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Bias behind bars: A Globe investigation finds a prison system stacked against Black and Indigenous inmates | The Globe And Mail

Read Time 3 min.

Bias behind bars: A Globe investigation finds a prison system stacked against Black and Indigenous inmates | The Globe And Mail

Federal inmates’ risk assessments determine everything from where a prisoner is incarcerated to what rehabilitation programs they are offered. After controlling for a number of variables, The Globe found Black and Indigenous inmates are more likely to get worse scores than white inmates, based solely on their race


After a year spent staring at the walls of his cell at the Sudbury Jail, Nicholas Nootchtai finally had his sentence.

Twelve years. Manslaughter.

It had been less than a week since the judge had signed off on his plea deal, and on a Tuesday evening in November, 2007, a guard came to find him. Nick had a visitor.

They walked through the two-storey jail’s dimly lit hallways to a small room. A wall-to-wall metal table cleaved the space in two, with concrete stools and a door on either side. Across from Nick sat a parole officer with the Correctional Service of Canada (CSC), there to interview him ahead of his transfer to federal prison.

A reserved man, Nick spoke softly and didn’t catch her eye much, though the contraband joint he’d smoked earlier that day – easy to come by at the Sudbury Jail – might have been partly to blame. He was nervous, he told her, about going to prison.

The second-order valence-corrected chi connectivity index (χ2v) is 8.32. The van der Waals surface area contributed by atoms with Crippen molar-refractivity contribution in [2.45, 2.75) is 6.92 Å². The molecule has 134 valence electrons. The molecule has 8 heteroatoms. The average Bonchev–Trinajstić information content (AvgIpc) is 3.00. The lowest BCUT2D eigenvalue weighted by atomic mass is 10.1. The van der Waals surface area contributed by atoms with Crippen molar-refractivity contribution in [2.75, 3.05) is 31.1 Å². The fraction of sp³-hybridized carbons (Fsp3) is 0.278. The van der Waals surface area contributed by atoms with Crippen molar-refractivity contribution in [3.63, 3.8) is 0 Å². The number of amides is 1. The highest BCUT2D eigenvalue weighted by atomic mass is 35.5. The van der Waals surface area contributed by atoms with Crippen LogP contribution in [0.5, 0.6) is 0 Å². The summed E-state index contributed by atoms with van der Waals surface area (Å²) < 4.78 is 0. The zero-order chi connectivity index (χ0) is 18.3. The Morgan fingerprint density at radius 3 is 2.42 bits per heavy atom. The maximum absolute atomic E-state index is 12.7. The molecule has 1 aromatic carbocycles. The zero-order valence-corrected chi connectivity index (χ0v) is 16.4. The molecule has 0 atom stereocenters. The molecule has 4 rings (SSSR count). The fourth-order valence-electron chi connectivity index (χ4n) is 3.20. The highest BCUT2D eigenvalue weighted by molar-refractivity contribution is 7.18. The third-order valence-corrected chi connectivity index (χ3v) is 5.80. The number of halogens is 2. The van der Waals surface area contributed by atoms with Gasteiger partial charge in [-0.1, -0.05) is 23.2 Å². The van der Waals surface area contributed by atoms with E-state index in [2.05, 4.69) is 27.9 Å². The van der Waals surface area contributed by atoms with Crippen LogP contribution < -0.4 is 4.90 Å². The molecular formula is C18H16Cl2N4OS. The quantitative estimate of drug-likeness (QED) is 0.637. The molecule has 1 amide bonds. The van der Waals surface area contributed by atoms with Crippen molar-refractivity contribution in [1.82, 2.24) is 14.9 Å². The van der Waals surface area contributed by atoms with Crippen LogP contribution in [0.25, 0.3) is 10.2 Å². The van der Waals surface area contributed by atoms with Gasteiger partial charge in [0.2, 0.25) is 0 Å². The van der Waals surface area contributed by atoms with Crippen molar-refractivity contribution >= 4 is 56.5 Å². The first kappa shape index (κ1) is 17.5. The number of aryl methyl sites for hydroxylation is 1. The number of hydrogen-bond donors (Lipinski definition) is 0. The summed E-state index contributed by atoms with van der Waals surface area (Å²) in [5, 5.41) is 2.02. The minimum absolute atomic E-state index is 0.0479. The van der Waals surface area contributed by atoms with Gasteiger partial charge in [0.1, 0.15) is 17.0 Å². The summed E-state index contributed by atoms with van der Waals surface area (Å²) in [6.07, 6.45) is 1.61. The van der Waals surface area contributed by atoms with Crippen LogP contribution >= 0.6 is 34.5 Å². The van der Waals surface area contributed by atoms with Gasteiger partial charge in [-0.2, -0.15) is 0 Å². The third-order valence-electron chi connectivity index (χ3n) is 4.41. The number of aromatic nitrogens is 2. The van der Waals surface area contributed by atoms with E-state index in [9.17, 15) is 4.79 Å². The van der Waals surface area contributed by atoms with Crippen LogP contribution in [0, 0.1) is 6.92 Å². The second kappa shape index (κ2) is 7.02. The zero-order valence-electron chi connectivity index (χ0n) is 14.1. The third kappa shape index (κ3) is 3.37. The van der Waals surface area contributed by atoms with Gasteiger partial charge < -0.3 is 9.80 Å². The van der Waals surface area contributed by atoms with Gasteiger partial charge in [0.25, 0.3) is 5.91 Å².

They started with the basics: He was 28 years old and had grown up in the Ojibway First Nations community of Atikameksheng Anishnawbek, a 20-minute drive from Sudbury. They went over his allergies (aspirin), gang affiliations (none), childhood (traumatic) and struggles with alcohol. Nick’s parents had battled alcoholism, and he had his first drink when he was 10. By his early 20s, alcohol was a constant in his life, and when he was 24, he drank so much he fell down a flight of stairs and slipped into a coma.


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The Innocence Project is a 501(c)(3) nonprofit legal organization that is committed to exonerating individuals who it claims have been wrongly convicted through the use of DNA testing and to reforming the criminal justice system to prevent future injustice. The group cites various studies estimating that in the United States, between 2.3% and 5% of all prisoners are innocent. The Innocence Project was founded in 1992 by Barry Scheck and Peter Neufeld. Scheck and Neufeld gained national attention in the mid-1990s as part of the so-called “Dream Team” of lawyers who formed part of the defense in the O. J. Simpson murder case.

As of November 17, 2019, the Innocence Project has worked on 189 successful DNA-based exonerations.

Source – Innocence Project (Updated: 18 August 2020) Wikipedia. Available at, (Accessed: 24 October 2020)